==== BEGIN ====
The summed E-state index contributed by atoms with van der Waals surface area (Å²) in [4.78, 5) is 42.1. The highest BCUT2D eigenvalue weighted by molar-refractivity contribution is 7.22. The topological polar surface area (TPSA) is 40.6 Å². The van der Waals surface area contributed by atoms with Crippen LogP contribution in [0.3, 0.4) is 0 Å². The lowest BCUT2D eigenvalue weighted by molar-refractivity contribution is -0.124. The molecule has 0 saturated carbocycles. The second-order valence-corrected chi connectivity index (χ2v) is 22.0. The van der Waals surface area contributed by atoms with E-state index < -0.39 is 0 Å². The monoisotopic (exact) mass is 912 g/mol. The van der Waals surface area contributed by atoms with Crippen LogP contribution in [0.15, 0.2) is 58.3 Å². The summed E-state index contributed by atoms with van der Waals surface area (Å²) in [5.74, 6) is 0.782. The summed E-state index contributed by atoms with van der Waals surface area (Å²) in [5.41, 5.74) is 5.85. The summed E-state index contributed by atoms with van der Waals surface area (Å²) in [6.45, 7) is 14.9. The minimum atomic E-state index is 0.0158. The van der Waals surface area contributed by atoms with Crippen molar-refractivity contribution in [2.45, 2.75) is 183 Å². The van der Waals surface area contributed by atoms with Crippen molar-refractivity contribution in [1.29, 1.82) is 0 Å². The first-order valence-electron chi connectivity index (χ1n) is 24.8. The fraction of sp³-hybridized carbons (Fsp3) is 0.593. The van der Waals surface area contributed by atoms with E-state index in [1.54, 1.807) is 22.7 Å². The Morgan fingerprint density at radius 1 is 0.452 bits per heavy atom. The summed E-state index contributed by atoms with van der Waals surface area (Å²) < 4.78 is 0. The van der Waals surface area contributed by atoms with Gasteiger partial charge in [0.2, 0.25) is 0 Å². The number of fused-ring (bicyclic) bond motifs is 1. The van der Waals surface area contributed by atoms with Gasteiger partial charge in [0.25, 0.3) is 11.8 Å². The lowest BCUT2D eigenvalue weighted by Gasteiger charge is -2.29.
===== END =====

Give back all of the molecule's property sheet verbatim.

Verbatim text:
The summed E-state index contributed by atoms with van der Waals surface area (Å²) in [4.78, 5) is 42.1. The highest BCUT2D eigenvalue weighted by molar-refractivity contribution is 7.22. The topological polar surface area (TPSA) is 40.6 Å². The van der Waals surface area contributed by atoms with Crippen LogP contribution in [0.3, 0.4) is 0 Å². The lowest BCUT2D eigenvalue weighted by molar-refractivity contribution is -0.124. The molecule has 0 saturated carbocycles. The second-order valence-corrected chi connectivity index (χ2v) is 22.0. The van der Waals surface area contributed by atoms with E-state index < -0.39 is 0 Å². The monoisotopic (exact) mass is 912 g/mol. The van der Waals surface area contributed by atoms with Crippen LogP contribution in [0.15, 0.2) is 58.3 Å². The summed E-state index contributed by atoms with van der Waals surface area (Å²) in [5.74, 6) is 0.782. The summed E-state index contributed by atoms with van der Waals surface area (Å²) in [5.41, 5.74) is 5.85. The summed E-state index contributed by atoms with van der Waals surface area (Å²) in [6.45, 7) is 14.9. The minimum atomic E-state index is 0.0158. The van der Waals surface area contributed by atoms with Crippen molar-refractivity contribution in [2.45, 2.75) is 183 Å². The van der Waals surface area contributed by atoms with Crippen molar-refractivity contribution in [1.29, 1.82) is 0 Å². The first-order valence-electron chi connectivity index (χ1n) is 24.8. The fraction of sp³-hybridized carbons (Fsp3) is 0.593. The van der Waals surface area contributed by atoms with E-state index in [1.54, 1.807) is 22.7 Å². The Morgan fingerprint density at radius 1 is 0.452 bits per heavy atom. The summed E-state index contributed by atoms with van der Waals surface area (Å²) < 4.78 is 0. The van der Waals surface area contributed by atoms with Gasteiger partial charge in [0.2, 0.25) is 0 Å². The number of fused-ring (bicyclic) bond motifs is 1. The van der Waals surface area contributed by atoms with Gasteiger partial charge in [0.25, 0.3) is 11.8 Å². The lowest BCUT2D eigenvalue weighted by Gasteiger charge is -2.29.